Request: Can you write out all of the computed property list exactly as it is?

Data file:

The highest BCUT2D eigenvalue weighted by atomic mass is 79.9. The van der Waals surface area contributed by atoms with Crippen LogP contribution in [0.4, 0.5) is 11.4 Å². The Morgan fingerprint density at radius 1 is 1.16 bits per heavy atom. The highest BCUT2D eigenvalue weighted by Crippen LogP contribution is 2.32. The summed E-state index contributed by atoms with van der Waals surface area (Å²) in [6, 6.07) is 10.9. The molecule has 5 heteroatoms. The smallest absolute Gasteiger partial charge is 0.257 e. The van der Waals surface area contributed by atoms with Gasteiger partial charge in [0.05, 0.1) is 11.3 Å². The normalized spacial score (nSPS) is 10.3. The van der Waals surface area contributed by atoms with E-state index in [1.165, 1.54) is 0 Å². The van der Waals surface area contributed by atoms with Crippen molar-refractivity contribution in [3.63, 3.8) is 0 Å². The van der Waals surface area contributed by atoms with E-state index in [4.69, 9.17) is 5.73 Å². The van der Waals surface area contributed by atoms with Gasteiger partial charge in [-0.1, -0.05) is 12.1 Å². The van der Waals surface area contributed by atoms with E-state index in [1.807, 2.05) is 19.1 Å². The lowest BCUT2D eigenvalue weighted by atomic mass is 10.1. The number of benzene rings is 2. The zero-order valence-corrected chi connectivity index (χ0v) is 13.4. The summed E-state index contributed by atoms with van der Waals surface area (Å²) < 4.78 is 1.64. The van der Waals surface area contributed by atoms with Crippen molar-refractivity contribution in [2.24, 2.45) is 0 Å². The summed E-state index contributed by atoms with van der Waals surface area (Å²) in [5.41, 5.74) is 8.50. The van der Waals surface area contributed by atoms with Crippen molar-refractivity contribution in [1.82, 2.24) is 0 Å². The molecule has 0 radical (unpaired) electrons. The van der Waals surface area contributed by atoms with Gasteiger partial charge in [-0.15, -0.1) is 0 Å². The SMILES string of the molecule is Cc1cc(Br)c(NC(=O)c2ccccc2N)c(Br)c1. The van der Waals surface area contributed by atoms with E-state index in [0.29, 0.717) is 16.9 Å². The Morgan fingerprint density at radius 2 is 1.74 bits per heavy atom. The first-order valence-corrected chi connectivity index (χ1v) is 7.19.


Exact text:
The highest BCUT2D eigenvalue weighted by atomic mass is 79.9. The van der Waals surface area contributed by atoms with Crippen LogP contribution in [0.4, 0.5) is 11.4 Å². The Morgan fingerprint density at radius 1 is 1.16 bits per heavy atom. The highest BCUT2D eigenvalue weighted by Crippen LogP contribution is 2.32. The summed E-state index contributed by atoms with van der Waals surface area (Å²) in [6, 6.07) is 10.9. The molecule has 5 heteroatoms. The smallest absolute Gasteiger partial charge is 0.257 e. The van der Waals surface area contributed by atoms with Gasteiger partial charge in [0.05, 0.1) is 11.3 Å². The normalized spacial score (nSPS) is 10.3. The van der Waals surface area contributed by atoms with E-state index in [1.165, 1.54) is 0 Å². The van der Waals surface area contributed by atoms with Crippen molar-refractivity contribution in [3.63, 3.8) is 0 Å². The van der Waals surface area contributed by atoms with E-state index in [4.69, 9.17) is 5.73 Å². The van der Waals surface area contributed by atoms with Gasteiger partial charge in [-0.1, -0.05) is 12.1 Å². The van der Waals surface area contributed by atoms with E-state index in [1.807, 2.05) is 19.1 Å². The lowest BCUT2D eigenvalue weighted by atomic mass is 10.1. The number of benzene rings is 2. The zero-order valence-corrected chi connectivity index (χ0v) is 13.4. The summed E-state index contributed by atoms with van der Waals surface area (Å²) < 4.78 is 1.64. The van der Waals surface area contributed by atoms with Crippen molar-refractivity contribution in [2.24, 2.45) is 0 Å². The summed E-state index contributed by atoms with van der Waals surface area (Å²) in [5.41, 5.74) is 8.50. The van der Waals surface area contributed by atoms with Crippen molar-refractivity contribution in [1.82, 2.24) is 0 Å². The molecule has 0 radical (unpaired) electrons. The van der Waals surface area contributed by atoms with Gasteiger partial charge in [-0.15, -0.1) is 0 Å². The SMILES string of the molecule is Cc1cc(Br)c(NC(=O)c2ccccc2N)c(Br)c1. The van der Waals surface area contributed by atoms with E-state index in [0.29, 0.717) is 16.9 Å². The Morgan fingerprint density at radius 2 is 1.74 bits per heavy atom. The first-order valence-corrected chi connectivity index (χ1v) is 7.19.